With a more diverse outlook on performing arts I was really keen to see a show that was all about dance and nothing else. After all it's not quite the same to appreciate dance when it's part of a different show such as a musical. When briefly chatting to Liam at the end of March he made me aware of the Rambert end if term shows. I at that point announced I would go see him perform.

I am sure Liam wouldn't have remembered that conversation, but I did, and was determined to be true to my word. I was also very excited about the prospect of such a show and knowing the standard of training the students at Rambert receive, I was sure it would be an amazing evening.

Furthermore in terms of my own acting... I guess I feel like I have been running on empty these last couple of weeks. I needed refueling (and unlike cars you can't just take me to a petrol station). This needed something special, or rather someone special who could rejuvenate my energy levels and motivation to perform. So there was now even more reason to get along to the show! As with a bit of luck it would give me the lift I was looking for, and if it was anything like the last time I saw Liam perform I knew it would do just that.

I arrived in good time and for a moment stood outside of the main gates to the school. For some reason I was nervous, I felt like a bit of a rouge... Out of place as after all whilst I love watching dance routines I am no expert! As i listened to people talk I became increasingly aware that I was the newbie, baffled by the dance terminology that was being thrown around. I also always imagined shows like this to be for people far posher than me... And let's face it... I'm not very posh. I was truly concerned that I wouldn't fit in and for a brief moment wondered if I should just turn and run.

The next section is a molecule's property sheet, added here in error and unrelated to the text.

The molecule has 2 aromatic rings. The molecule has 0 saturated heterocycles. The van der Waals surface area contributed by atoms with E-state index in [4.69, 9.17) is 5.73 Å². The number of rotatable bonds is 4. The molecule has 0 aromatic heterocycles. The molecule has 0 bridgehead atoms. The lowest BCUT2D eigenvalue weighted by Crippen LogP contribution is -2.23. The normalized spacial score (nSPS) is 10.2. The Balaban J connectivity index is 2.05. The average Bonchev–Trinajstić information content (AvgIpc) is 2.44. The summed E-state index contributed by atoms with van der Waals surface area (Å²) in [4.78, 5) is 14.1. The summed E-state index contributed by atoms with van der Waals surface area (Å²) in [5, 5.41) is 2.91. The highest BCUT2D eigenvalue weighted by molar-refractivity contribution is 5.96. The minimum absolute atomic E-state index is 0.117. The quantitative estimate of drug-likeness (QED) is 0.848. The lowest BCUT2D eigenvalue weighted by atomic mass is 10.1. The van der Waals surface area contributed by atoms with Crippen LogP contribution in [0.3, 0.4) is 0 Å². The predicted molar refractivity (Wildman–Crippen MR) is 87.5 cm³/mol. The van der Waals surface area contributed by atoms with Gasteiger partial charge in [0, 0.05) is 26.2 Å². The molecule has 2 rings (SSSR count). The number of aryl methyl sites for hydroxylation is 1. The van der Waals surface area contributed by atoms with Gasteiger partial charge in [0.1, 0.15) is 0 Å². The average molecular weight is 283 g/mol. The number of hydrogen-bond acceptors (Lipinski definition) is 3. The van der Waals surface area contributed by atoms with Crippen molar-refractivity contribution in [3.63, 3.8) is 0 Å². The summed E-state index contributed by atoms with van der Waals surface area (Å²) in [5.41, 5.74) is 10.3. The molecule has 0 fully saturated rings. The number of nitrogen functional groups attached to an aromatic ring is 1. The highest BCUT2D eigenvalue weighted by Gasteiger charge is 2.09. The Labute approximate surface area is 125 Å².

A few deep breaths later I proceeded onto the lobby then took my aisle seat in the second row of the impressive studio facility at the heart of the school. I was strangely nervous, but excited to know Liam would be one of the first dancers to perform in a routine called "First Steps". But how would the show fair? Would I enjoy it? Would Liam still remain one of my biggest inspirations when the night came to a close? All will be revealed next time!

G x

Sunday, 27 June 2010

An Inspector Calls: Music Music Music

In the days when I was assistant director to Ollie, way before Chris came along I decided that I wanted to add things to the play which would make the production very much our own. I think the problem when you are doing a very well known play is that it can become stale and predictable ever so easily. Both myself and Ollie had already planned a couple of twists to An Inspector Calls to keep it fresh, but in my mind this wasn't enough.